Mean Reversion Strategies

Greetings folks, I hope you are all good.

I just to ask if anyone has ever traded a mean reversion or similar strategy. That is placing a trade when you think the price will correct or revert back to the recent moving average after an initial breakout.

I am very interested to know what your current setup for a trade is if you do; at what point do you decide to enter that trade, where do you set your stop loss and take profit and what indicators if any do you use for your trade decision.

Much appreciate your input.

Haha, I’ve tried loads of them. Never stuck to them though. The problem is they are normally against trend and therefore are less reliable. I used the 100 ema or any slower moving MA. Then I would trade price back to it on any reversal setup eg head and shoulders, divergence, support resistance etc… so any reason to sell back to the MA. Stop loss at high and exit at MA. You get loads of break evens but the winners were good risk reward. I dont use it because I just didnt have the patience to wait for them, preferred day trading to get in and out.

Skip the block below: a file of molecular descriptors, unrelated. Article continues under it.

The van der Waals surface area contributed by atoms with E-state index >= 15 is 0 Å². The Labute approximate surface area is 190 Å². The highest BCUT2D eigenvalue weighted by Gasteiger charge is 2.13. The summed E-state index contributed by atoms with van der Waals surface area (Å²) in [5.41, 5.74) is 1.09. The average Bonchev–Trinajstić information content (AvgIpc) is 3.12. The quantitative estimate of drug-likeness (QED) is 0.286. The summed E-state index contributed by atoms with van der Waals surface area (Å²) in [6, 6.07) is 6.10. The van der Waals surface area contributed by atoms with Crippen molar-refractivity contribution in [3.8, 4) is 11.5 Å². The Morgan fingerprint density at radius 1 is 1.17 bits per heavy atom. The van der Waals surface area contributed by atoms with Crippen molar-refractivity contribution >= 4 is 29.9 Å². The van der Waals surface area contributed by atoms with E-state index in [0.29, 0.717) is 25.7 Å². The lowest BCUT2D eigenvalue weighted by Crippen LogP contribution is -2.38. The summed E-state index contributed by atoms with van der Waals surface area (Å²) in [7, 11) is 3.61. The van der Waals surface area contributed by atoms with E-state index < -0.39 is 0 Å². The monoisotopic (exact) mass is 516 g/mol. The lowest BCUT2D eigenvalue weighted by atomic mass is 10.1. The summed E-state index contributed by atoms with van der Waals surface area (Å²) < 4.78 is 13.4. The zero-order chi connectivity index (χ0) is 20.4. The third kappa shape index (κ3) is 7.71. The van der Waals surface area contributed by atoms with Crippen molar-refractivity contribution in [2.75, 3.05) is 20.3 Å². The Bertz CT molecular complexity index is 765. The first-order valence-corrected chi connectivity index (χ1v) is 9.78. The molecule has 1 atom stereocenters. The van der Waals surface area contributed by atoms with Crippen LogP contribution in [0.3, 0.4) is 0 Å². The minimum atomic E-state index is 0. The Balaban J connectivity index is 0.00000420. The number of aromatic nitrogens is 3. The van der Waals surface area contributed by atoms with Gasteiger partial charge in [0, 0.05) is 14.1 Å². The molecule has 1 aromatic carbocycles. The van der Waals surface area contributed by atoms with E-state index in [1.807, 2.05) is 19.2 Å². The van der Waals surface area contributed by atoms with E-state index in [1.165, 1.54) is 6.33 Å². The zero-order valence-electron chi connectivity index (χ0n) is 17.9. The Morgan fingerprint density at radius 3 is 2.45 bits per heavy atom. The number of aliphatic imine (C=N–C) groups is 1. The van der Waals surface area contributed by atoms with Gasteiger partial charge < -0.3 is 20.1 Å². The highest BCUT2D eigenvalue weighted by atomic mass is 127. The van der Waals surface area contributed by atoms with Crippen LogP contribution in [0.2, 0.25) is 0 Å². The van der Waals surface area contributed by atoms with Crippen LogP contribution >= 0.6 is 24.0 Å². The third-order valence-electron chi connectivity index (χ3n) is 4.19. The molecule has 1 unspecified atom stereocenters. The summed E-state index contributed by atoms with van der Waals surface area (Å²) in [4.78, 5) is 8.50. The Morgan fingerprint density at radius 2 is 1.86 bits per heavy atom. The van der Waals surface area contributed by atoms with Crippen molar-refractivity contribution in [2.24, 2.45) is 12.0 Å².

I wouldnt recommend day trading it on a faster MA. Price usually just keeps moving up until you’ve been stopped out multiple times and then sometimes drops but not always. The worst would be price extends away from for eg 20ma and when you think its stalling it will pullback slightly and then keep going. It’s very frustrating and requires good discipline and emotional control.

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@ tradeforex077